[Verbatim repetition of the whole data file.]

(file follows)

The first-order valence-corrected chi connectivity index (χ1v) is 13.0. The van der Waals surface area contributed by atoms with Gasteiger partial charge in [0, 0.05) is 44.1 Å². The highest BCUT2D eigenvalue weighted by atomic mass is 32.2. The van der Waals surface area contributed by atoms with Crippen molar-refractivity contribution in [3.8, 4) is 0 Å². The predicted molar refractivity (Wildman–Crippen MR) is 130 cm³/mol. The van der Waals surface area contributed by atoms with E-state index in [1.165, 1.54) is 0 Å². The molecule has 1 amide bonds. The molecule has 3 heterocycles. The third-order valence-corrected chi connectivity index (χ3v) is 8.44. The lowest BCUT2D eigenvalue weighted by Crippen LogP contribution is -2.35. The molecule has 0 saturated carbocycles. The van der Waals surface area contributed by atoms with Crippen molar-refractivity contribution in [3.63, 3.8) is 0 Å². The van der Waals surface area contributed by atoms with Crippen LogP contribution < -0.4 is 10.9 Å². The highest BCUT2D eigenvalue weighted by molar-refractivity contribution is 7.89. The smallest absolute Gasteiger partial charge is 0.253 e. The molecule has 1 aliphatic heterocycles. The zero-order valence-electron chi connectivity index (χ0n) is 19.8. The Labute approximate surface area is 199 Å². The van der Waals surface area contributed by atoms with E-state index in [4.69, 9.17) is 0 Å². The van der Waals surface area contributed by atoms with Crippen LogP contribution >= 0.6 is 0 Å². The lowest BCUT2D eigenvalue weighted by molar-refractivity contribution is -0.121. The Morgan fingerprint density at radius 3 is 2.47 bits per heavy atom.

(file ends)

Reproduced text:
The first-order valence-corrected chi connectivity index (χ1v) is 13.0. The van der Waals surface area contributed by atoms with Gasteiger partial charge in [0, 0.05) is 44.1 Å². The highest BCUT2D eigenvalue weighted by atomic mass is 32.2. The van der Waals surface area contributed by atoms with Crippen molar-refractivity contribution in [3.8, 4) is 0 Å². The predicted molar refractivity (Wildman–Crippen MR) is 130 cm³/mol. The van der Waals surface area contributed by atoms with E-state index in [1.165, 1.54) is 0 Å². The molecule has 1 amide bonds. The molecule has 3 heterocycles. The third-order valence-corrected chi connectivity index (χ3v) is 8.44. The lowest BCUT2D eigenvalue weighted by Crippen LogP contribution is -2.35. The molecule has 0 saturated carbocycles. The van der Waals surface area contributed by atoms with Crippen molar-refractivity contribution in [3.63, 3.8) is 0 Å². The van der Waals surface area contributed by atoms with Crippen LogP contribution < -0.4 is 10.9 Å². The highest BCUT2D eigenvalue weighted by molar-refractivity contribution is 7.89. The smallest absolute Gasteiger partial charge is 0.253 e. The molecule has 1 aliphatic heterocycles. The zero-order valence-electron chi connectivity index (χ0n) is 19.8. The Labute approximate surface area is 199 Å². The van der Waals surface area contributed by atoms with E-state index in [4.69, 9.17) is 0 Å². The van der Waals surface area contributed by atoms with Crippen LogP contribution >= 0.6 is 0 Å². The lowest BCUT2D eigenvalue weighted by molar-refractivity contribution is -0.121. The Morgan fingerprint density at radius 3 is 2.47 bits per heavy atom.